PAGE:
10 Pay attention to the scarlet references and connection to Pearl in chapter 7 Pearl’s dress is scarlet, which seems to intensify her “fire and passion.” Pearl’s scarlet appearance is closely associated with the scarlet letter on Hester’s dress, with which Pearl is fascinated. The town perceives Pearl as “the scarlet letter in another form.” CHAPTERS 5-10

11 Chapter 8 reunites the four major characters for the first time since the first scaffold scene. What are the solid hints here that reveal Pearl’s father? Hester’s appeal to him for help; Pearl’s solemn caress of his hand; his answering kiss. Hester insists Pearl would be better served if Hester is able to teach her wisdom and help Pearl learn from Hester’s sin. CHAPTERS 5-10

12 What does Pearl answer when Mr. Wilson asks, “Canst thou tell me, child, who made thee?” Pearl’s refusal to correctly answer the catechism question: reminiscent of Hester’s defiance on the scaffold when she refused to name the father of her child. Pearl’s existence has a dual nature: happiness and torture for Hester. Matthew 13:45-46: The story of a merchant who sold all his goods for one pearl of great worth, which represents the kingdom of heaven. Pearl may find salvation, according to Dimmesdale. Is he prophesying about his own need? CHAPTERS 5-10

13 Two sources of evil appear: Mistress Hibbins and Chillingworth. Hester notes Chillingworth’s changed physical appearance: now more ugly and dark. Chillingworth hints that he may already have decided on Dimmesdale’s guilt. In the end, the forces of light and darkness are vying for human souls. CHAPTERS 5-10

14 This is an important juncture: Hester and Dimmesdale stand as contrasting characters. She publicly acknowledges her sin and accepts the painful consequences: She chooses to keep open the channel of God’s redemption. Dimmesdale, by keeping his sin private, chooses to alienate himself from God. He is deteriorating because of this decision. CHAPTERS 5-10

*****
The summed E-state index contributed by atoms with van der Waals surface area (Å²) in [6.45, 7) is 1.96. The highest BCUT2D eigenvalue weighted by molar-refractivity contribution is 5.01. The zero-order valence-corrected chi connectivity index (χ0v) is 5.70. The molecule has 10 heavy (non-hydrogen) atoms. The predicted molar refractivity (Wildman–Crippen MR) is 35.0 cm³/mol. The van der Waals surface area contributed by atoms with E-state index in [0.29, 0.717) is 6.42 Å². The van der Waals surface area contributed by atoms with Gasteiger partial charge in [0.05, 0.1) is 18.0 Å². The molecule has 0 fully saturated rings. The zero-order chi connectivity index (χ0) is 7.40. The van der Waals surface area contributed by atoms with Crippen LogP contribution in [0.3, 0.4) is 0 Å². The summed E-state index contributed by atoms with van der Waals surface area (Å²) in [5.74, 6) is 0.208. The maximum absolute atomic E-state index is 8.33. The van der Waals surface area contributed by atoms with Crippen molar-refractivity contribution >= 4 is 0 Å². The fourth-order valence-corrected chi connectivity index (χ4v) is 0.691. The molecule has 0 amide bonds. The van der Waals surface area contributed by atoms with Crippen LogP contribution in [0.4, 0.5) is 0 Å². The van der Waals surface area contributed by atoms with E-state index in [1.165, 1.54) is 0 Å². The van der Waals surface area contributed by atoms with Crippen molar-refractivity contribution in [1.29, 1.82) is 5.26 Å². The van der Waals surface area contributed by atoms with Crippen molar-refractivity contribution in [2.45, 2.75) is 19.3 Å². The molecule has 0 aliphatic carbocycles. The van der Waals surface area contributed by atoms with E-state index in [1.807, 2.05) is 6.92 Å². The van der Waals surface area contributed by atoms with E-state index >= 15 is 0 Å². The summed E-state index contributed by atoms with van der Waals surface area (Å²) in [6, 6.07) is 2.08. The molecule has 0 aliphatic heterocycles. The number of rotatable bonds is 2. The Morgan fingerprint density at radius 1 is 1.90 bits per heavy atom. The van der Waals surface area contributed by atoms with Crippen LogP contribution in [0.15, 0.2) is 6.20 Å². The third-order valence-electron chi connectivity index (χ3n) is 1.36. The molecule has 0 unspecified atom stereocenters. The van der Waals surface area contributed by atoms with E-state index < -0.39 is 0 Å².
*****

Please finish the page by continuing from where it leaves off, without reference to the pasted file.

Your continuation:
15 This battle of good versus evil carries through Chapter 9. The town is split on Chillingworth: Some people initially see him as a “brilliant acquisition” for the ailing Dimmesdale. But some also suspect Chillingworth is leading to Dimmesdale’s deterioration. The “leech” seems to be sucking the life out of the minister. By doing so, he strikes up a relationship with evil. CHAPTERS 5-10

16 By Chapter 10, Chillingworth’s evil determination is in full bloom. Dimmesdale’s struggle within himself is destroying him, physically and emotionally. Chillingworth – once a “pure and upright man” – is now doing the work of the devil through his psychological torture of Dimmesdale: The minister cannot serve his fellow man with dark secrets in his soul. CHAPTERS 5-10

17 The mysterious reference to Dimmesdale’s chest at the end of the chapter: an important “clue” and confirmation that Chillingworth has found the man he has been looking for. Note Hawthorne’s take on the “strange sympathy betwixt the soul and body” – the external representation of the inner character. The major characters are symbols, as well as people. CHAPTERS 5-10